The yield curve is the steepest it has been since 2016.  The current difference between the 2 year and 10-year Treasury is about 100 bps (basis points) up from about 40 bps and 70 basis points 10 and one month ago, respectively.  The historic spread between “2s and 10s” is about 250-300 bps.

It is widely known the Federal Reserve intends to keep the overnight rate around 0.00% until late 2023.  Will the yield curve revert back to the mean because of the incessant demand for monies by the government?

Some have stated the Fed will buy more Treasuries to keep yields low.  I ask how does the government pay for the debt?  Simplistically speaking, it would print money or aka monetizing the debt.  This potential monetization of the debt is a major reason why the dollar has experienced considerable weakness.   I must write that it is widely accepted that a declining dollar is inflationary.

A large number of market luminaries from the FRB Chair to the President of JP Morgan to many iconic money managers have commented about market valuations in certain sectors stating such are near or at record levels, warning a rise in interest rates which are still around all-time lows will greatly increase market volatility.

Much to the chagrin of market regulators, equity liquidity is “lousy,” albeit it has improved nominally from record low levels.  Some would find this statement absurd given the number of shares traded each day.  The traditional market stabilizers, however, have been regulated out of existence under the guise of making the financial system “sounder and more stable.”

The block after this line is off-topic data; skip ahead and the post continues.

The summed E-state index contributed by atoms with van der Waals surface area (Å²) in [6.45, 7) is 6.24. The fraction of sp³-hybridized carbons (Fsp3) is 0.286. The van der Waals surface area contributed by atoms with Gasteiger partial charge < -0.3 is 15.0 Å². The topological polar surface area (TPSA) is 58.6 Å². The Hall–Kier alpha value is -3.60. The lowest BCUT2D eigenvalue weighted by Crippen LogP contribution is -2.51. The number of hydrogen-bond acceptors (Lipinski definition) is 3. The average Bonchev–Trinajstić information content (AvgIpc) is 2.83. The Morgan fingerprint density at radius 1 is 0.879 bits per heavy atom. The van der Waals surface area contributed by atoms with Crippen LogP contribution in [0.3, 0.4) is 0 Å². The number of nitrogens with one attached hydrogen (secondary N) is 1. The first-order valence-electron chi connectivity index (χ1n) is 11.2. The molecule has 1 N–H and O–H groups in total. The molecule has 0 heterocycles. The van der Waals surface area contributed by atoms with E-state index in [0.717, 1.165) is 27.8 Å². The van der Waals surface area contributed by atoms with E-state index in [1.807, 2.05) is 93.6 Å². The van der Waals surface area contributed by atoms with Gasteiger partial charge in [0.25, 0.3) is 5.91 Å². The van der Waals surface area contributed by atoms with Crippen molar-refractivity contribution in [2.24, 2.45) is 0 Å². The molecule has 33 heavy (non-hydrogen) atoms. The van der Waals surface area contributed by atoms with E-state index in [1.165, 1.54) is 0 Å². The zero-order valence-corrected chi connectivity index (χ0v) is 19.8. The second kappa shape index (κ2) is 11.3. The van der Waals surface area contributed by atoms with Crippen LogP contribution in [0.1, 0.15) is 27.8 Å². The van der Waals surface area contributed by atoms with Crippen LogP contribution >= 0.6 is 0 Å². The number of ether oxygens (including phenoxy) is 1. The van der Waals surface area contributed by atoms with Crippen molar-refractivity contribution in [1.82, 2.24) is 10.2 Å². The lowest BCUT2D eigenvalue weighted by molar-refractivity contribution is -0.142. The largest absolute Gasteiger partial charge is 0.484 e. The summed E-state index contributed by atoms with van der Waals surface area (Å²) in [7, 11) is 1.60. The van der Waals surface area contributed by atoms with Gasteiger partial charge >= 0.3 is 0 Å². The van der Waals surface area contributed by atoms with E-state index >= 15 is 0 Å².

The last several days there have been numerous Fed officials that have implicitly stated that the central bank does not intend to alter their planned Treasury purchases, perhaps in an attempt to avoid a repeat of 2013’s taper tantrum when yields spiked about 150 bps and equities swooned. As widely known this was the result of the Fed’s announcement that it would begin to curtail Treasury purchases.

I rhetorically ask is the Central Bank concerned about market fragility given that to the best of my knowledge there has been no comments about a potential curb of government bond buying?

We are living in incredibly interesting and challenging times.  This too shall pass and the country and the markets will emerge stronger from it.

Commenting on yesterday’s market activity, equities were mixed, oil and the dollar nominally lower and bond prices insignificantly higher.

Last night the foreign markets were up.  London was up 0.68%, Paris up 0.13% and Frankfurt up 0.23%.  China was down 0.91%, Japan up 0.85% and Hang Seng up  0.85%.

The Dow should open flat ahead of an expected announcement from the incoming Biden Administration of an additional $2 trillion stimulus. Treasuries are down about a point, NASDAQ futures off about 1% and commodities are up.  The dollar is nominally weaker.


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